Unam VC’s term ends in June

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New council members… From left, Dr David Uirab, Dr Christina Swart-Opperman and Herodia Nehale, Minister of Higher Education, Innovation and Training Dr Itah Kandjji-Murangi, Regina Ndopu-Lubinda and higher education permanent secretary Alfred Van Kent.

Windhoek

The Council of the University of Namibia (Unam) will soon be looking for a possible candidate to replace its vice-chancellor, Professor Lazarus Hangula, whose term of office comes to end in June.

There were unofficial reports circulating that his term was due to come to an end last year already. However, Minister of Higher Education, Innovation and Training Dr Itah Kandjii-Murangi yesterday confirmed that Hangula’s term of office will come to an end in June.

The minister, who handed over appointment letters to five Unam council presidential appointees yesterday, said: “I have it on good standing that our vice-chancellor’s term will come to an end by the end of June.” Hangula had been acting in the position of VC since 2004, after Professor Peter Katjavivi left to take up an ambassadorial post in 2003.

She said it is the responsibility of Unam council members “to begin to access and look around at possible candidates.” Once the potential candidates are identified, she noted, their names will be presented to President Hage Geingob for consideration and approval.

“We will talk about it when the time comes, but… it has to be people who can meet the challenge and drive the institution forward. Such a person should be able to expand its (Unam’s) horizons and ensure that knowledge creation is of great quality, as we continue to benchmark our university on the best established standards of universities in the world,” she urged.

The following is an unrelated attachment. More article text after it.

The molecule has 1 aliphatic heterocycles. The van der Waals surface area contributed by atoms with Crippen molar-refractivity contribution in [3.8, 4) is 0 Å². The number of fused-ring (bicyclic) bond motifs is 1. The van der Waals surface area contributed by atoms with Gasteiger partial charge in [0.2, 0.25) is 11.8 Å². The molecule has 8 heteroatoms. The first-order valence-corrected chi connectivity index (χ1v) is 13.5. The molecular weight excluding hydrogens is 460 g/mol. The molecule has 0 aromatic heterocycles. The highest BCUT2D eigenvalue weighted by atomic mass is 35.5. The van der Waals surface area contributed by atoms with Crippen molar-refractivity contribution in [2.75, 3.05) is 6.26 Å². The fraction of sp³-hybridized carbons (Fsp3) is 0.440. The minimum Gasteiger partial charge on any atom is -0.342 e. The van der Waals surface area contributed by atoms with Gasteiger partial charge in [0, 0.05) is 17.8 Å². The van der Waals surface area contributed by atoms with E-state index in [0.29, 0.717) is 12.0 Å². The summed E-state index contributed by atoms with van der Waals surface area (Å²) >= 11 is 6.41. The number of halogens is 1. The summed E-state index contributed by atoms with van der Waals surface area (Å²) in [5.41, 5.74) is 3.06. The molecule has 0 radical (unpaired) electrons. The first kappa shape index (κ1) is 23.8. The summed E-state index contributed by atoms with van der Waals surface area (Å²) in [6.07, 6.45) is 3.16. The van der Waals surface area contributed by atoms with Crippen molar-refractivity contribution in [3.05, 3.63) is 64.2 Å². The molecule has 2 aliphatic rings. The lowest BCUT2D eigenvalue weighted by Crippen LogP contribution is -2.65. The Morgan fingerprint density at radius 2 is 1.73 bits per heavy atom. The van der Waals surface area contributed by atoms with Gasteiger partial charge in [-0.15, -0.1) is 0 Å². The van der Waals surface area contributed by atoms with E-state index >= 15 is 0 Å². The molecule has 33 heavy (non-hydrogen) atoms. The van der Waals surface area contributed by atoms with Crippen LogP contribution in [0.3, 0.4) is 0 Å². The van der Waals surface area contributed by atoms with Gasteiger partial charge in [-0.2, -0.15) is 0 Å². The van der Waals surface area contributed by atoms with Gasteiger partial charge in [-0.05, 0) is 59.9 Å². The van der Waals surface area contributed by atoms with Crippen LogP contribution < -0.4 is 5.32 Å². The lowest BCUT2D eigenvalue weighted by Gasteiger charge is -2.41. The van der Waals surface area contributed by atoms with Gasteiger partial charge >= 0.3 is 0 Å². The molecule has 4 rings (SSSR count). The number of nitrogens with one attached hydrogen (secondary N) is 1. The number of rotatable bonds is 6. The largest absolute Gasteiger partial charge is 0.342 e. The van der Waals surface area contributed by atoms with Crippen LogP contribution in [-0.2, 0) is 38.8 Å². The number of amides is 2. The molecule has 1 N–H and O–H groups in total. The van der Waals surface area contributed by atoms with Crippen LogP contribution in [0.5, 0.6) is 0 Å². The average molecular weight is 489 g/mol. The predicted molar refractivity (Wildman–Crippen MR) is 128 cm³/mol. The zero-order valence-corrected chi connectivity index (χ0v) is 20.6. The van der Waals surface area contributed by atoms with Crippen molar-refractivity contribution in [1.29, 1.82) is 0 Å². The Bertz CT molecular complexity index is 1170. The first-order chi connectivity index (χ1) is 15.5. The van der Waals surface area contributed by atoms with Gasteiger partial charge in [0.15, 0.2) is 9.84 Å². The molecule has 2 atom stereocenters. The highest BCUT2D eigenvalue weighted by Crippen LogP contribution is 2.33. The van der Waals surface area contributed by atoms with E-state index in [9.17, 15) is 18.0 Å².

The new presidential appointees on the university council will serve for three years.
The newly appointed members are Regina Ndopu-Lubinda, Dr David Uirab, Dr Christina Swart-Opperman, Herodia Nehale, and higher education permanent secretary Alfred Van Kent.

The minister further reminded the newly appointed council members that prudent financial management is crucial to any institution.
“Financial management is key. I believe you will be exposed to the actual key areas that tend to be the main pullers of resources. It is up to you to really assess whether these things add value to the institution’s programmes. The institution is there mainly for three things: teaching, research and community involvement.”

She said, given that the president appointed the new members from among many other candidates, it means there are high expectations.

“You will add value to the task at hand. You will steer the ship to the right shore. We expect quality education, research, lecturers and professors. We have expectations from this institution that it must be responsive to the needs of the country,” she noted.

She further urged the council to ensure that students are well taken care of by providing the necessary support, adding that the majority of students are funded by government, so she does not expect dropouts.

At the time of Hangula’s initial appointment to the post, a total of five applications were received for the position. In addition to interviews, the candidates were required to make public presentations to share their vision for Unam with the wider academic community and the public at large.

Professor Hangula was previously the pro-vice chancellor for academic affairs and research at Unam, director of Unam’s Multidisciplinary Research and Consultancy Centre (MRCC) and also head of the Social Science Division of MRCC.

A full Research Professor at Unam, he holds a Doctor of Philosophy degree, cum laude, in History, Philosophy and Ethnology from the Johannes Gutenberg University in Germany, and from the same university an Masters, cum laude, in Philosophy, History and African Studies.

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